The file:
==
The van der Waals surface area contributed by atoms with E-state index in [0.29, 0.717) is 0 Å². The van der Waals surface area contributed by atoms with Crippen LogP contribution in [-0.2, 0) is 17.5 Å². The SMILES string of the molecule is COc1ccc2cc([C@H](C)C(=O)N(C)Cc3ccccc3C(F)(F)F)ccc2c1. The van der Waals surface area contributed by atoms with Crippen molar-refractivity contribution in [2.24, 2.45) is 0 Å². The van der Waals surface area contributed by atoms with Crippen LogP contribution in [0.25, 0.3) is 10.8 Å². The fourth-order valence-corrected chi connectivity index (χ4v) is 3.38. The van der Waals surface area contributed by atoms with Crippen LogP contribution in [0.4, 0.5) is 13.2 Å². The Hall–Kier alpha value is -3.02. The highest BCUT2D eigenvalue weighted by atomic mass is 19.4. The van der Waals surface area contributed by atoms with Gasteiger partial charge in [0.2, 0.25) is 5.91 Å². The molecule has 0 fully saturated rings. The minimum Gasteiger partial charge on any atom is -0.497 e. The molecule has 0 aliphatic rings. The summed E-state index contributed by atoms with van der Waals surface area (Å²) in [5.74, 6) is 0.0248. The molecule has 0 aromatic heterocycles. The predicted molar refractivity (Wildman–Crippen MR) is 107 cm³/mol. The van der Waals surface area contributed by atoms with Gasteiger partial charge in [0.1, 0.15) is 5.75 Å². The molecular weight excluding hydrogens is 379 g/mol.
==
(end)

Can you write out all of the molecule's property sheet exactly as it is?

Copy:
The van der Waals surface area contributed by atoms with E-state index in [0.29, 0.717) is 0 Å². The van der Waals surface area contributed by atoms with Crippen LogP contribution in [-0.2, 0) is 17.5 Å². The SMILES string of the molecule is COc1ccc2cc([C@H](C)C(=O)N(C)Cc3ccccc3C(F)(F)F)ccc2c1. The van der Waals surface area contributed by atoms with Crippen molar-refractivity contribution in [2.24, 2.45) is 0 Å². The van der Waals surface area contributed by atoms with Crippen LogP contribution in [0.25, 0.3) is 10.8 Å². The fourth-order valence-corrected chi connectivity index (χ4v) is 3.38. The van der Waals surface area contributed by atoms with Crippen LogP contribution in [0.4, 0.5) is 13.2 Å². The Hall–Kier alpha value is -3.02. The highest BCUT2D eigenvalue weighted by atomic mass is 19.4. The van der Waals surface area contributed by atoms with Gasteiger partial charge in [0.2, 0.25) is 5.91 Å². The molecule has 0 fully saturated rings. The minimum Gasteiger partial charge on any atom is -0.497 e. The molecule has 0 aliphatic rings. The summed E-state index contributed by atoms with van der Waals surface area (Å²) in [5.74, 6) is 0.0248. The molecule has 0 aromatic heterocycles. The predicted molar refractivity (Wildman–Crippen MR) is 107 cm³/mol. The van der Waals surface area contributed by atoms with Gasteiger partial charge in [0.1, 0.15) is 5.75 Å². The molecular weight excluding hydrogens is 379 g/mol.